Northern Ireland

Edward Bunting inspires traditional music remix

Image caption The CEOL band are carrying forward the traditions of Edward Bunting

He was a musical pioneer, a Protestant who made it his life's work to promote and preserve Irish traditional music.

Now, Edward Bunting is being remembered by some ground-breaking young Irish and Ulster-Scots musicians.

The CEOL band is made up of 20 teenagers from Comhaltas Ceoltóirí Éireann branches and members of the Royal Scottish Pipe Band Association.

They are playing at the first "Remembering Bunting" festival in Belfast on Saturday.

Edward Bunting was born in County Armagh in 1773, but spent most of his life living in the Belfast home of noted feminist and philanthropist Mary Ann McCracken.

From there he travelled throughout Ireland, collecting and transcribing many Irish traditional tunes.

Image caption Edward Bunting collected and preserved traditional Irish music

Sean Ó Roideain, from Comhaltas Ceoltóirí Éireann, said a lot of familiar music would have disappeared without Bunting's work.

"He was very much a cross-community project in his own right," he said.

"He was Church of Ireland, his mother was from a Roman Catholic background and he lived for 35 years in the McCracken house, who were a Presbyterian family.

"He went out and collected tunes from older musicians right across Ulster and Connacht."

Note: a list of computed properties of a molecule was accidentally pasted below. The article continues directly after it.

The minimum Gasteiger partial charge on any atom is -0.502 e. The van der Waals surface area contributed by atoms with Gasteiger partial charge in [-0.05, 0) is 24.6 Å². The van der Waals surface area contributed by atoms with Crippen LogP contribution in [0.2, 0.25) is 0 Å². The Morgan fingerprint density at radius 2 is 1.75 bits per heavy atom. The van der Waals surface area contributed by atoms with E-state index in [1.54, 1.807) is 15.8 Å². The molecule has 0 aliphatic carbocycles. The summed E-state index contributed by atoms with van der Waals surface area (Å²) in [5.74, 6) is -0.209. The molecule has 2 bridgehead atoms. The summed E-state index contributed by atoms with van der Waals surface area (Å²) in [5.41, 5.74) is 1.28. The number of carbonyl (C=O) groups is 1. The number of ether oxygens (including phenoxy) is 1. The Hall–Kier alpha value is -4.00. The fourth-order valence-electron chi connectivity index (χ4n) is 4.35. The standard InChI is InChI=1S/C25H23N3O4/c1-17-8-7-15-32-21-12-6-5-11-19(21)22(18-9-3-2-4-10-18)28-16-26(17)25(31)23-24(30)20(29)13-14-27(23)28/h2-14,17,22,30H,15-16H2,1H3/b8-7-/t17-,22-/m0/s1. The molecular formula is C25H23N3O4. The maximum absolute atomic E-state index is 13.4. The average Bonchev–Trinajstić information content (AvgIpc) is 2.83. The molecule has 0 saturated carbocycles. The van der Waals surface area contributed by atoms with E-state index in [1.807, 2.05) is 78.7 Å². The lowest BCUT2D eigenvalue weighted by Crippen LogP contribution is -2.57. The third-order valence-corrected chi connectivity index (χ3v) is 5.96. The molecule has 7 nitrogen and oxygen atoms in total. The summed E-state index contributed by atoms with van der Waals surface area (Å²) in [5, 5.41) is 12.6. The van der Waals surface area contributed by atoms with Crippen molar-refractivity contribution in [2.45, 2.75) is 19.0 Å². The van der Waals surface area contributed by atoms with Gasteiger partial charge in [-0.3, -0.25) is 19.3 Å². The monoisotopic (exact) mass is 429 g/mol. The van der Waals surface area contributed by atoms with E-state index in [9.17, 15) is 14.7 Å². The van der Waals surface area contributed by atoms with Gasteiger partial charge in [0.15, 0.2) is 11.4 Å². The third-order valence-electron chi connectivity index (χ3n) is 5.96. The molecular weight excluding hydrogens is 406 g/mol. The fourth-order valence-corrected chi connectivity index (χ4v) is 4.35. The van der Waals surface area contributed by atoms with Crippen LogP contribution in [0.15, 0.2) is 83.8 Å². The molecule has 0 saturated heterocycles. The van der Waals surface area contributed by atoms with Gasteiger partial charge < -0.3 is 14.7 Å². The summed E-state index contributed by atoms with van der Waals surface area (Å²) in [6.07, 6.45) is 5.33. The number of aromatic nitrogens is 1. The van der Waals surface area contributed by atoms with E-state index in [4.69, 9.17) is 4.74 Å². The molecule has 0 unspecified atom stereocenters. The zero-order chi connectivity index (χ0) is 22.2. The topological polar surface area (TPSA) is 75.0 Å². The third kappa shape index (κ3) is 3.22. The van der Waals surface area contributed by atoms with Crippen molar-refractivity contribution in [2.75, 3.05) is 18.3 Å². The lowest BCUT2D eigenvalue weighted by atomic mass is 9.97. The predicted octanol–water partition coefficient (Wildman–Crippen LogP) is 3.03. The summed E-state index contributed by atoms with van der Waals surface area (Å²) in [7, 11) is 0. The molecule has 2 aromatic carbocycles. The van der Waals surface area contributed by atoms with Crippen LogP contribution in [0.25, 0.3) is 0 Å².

Three volumes of Bunting's work were published and his manuscript collection is preserved at Queen's University in Belfast.

Image caption Samantha Coburn plays with CEOL as well as the Ulster-Scots Agency juvenile pipe band

The CEOL band was formed to celebrate the wider shared heritage of traditional music here.

Samantha Coburn is a member, as well as playing with the Ulster-Scots Agency juvenile pipe band.

"Pipe band music is set and has been passed down through the years," she said.

"But I don't know how to describe this stuff, I get so into it as it's amazing music.

'Crossed over'

"It's given me skills as I wouldn't normally play small pipes that much and I've learnt the whistle.

"It's triggered my career path as well as I want to go to study traditional music in university."

Meanwhile Niall Rice, who plays the bodhrán, said being with the band had expanded his repertoire.

"We play hornpipes, reels, jigs, airs, lots of different stuff like that.

Image caption Niall Rice says he has gotten into new styles since joining CEOL

"We play tunes from Comhaltas, tunes from the pipe band and tunes together."

Sean Ó Roideain said the diverse membership of the CEOL band reflected the nature of traditional music.

"There are a lot of tunes which have crossed over between the Catholic and Protestant communities, and there are a lot of English and Scottish tunes in Irish traditional music," he said.

"There are also a lot of Irish tunes in Scottish music.

"Musicians like a good tune and a good song, so tunes were always swapped.

Image caption The CEOL

"It's a bit of a myth to think of two separately sealed communities as there has always been coming together."

The CEOL band perform in St George's Church in Belfast on Saturday evening and will also perform at the Ulster Fleadh in Castlewellan in July.

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